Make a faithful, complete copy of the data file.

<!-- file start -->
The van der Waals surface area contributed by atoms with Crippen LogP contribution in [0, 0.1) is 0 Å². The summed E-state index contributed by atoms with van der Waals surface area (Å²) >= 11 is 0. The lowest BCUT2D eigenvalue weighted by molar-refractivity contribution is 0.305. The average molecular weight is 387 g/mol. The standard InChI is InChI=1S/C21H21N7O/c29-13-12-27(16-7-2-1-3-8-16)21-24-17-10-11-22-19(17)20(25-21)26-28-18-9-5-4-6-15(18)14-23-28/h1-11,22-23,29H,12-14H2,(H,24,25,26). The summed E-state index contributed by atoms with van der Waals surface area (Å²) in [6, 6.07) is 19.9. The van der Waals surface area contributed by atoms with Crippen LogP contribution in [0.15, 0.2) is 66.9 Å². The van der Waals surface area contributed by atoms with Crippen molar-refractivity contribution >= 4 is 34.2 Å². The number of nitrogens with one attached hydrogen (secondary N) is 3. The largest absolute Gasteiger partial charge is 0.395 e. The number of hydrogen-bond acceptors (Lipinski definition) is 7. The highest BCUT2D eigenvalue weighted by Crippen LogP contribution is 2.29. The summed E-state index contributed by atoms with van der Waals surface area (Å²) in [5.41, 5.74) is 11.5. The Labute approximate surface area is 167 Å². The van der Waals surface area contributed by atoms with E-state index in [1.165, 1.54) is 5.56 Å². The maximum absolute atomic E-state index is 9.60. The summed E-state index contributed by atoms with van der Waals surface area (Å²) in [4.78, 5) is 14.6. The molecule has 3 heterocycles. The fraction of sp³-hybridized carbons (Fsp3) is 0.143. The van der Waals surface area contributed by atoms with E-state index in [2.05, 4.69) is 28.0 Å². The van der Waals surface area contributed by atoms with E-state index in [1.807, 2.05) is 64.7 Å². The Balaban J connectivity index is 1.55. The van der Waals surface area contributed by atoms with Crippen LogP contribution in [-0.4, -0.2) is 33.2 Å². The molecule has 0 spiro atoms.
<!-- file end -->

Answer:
The van der Waals surface area contributed by atoms with Crippen LogP contribution in [0, 0.1) is 0 Å². The summed E-state index contributed by atoms with van der Waals surface area (Å²) >= 11 is 0. The lowest BCUT2D eigenvalue weighted by molar-refractivity contribution is 0.305. The average molecular weight is 387 g/mol. The standard InChI is InChI=1S/C21H21N7O/c29-13-12-27(16-7-2-1-3-8-16)21-24-17-10-11-22-19(17)20(25-21)26-28-18-9-5-4-6-15(18)14-23-28/h1-11,22-23,29H,12-14H2,(H,24,25,26). The summed E-state index contributed by atoms with van der Waals surface area (Å²) in [6, 6.07) is 19.9. The van der Waals surface area contributed by atoms with Crippen LogP contribution in [0.15, 0.2) is 66.9 Å². The van der Waals surface area contributed by atoms with Crippen molar-refractivity contribution >= 4 is 34.2 Å². The number of nitrogens with one attached hydrogen (secondary N) is 3. The largest absolute Gasteiger partial charge is 0.395 e. The number of hydrogen-bond acceptors (Lipinski definition) is 7. The highest BCUT2D eigenvalue weighted by Crippen LogP contribution is 2.29. The summed E-state index contributed by atoms with van der Waals surface area (Å²) in [5.41, 5.74) is 11.5. The Labute approximate surface area is 167 Å². The van der Waals surface area contributed by atoms with E-state index in [1.165, 1.54) is 5.56 Å². The maximum absolute atomic E-state index is 9.60. The summed E-state index contributed by atoms with van der Waals surface area (Å²) in [4.78, 5) is 14.6. The molecule has 3 heterocycles. The fraction of sp³-hybridized carbons (Fsp3) is 0.143. The van der Waals surface area contributed by atoms with E-state index in [2.05, 4.69) is 28.0 Å². The van der Waals surface area contributed by atoms with E-state index in [1.807, 2.05) is 64.7 Å². The Balaban J connectivity index is 1.55. The van der Waals surface area contributed by atoms with Crippen LogP contribution in [-0.4, -0.2) is 33.2 Å². The molecule has 0 spiro atoms.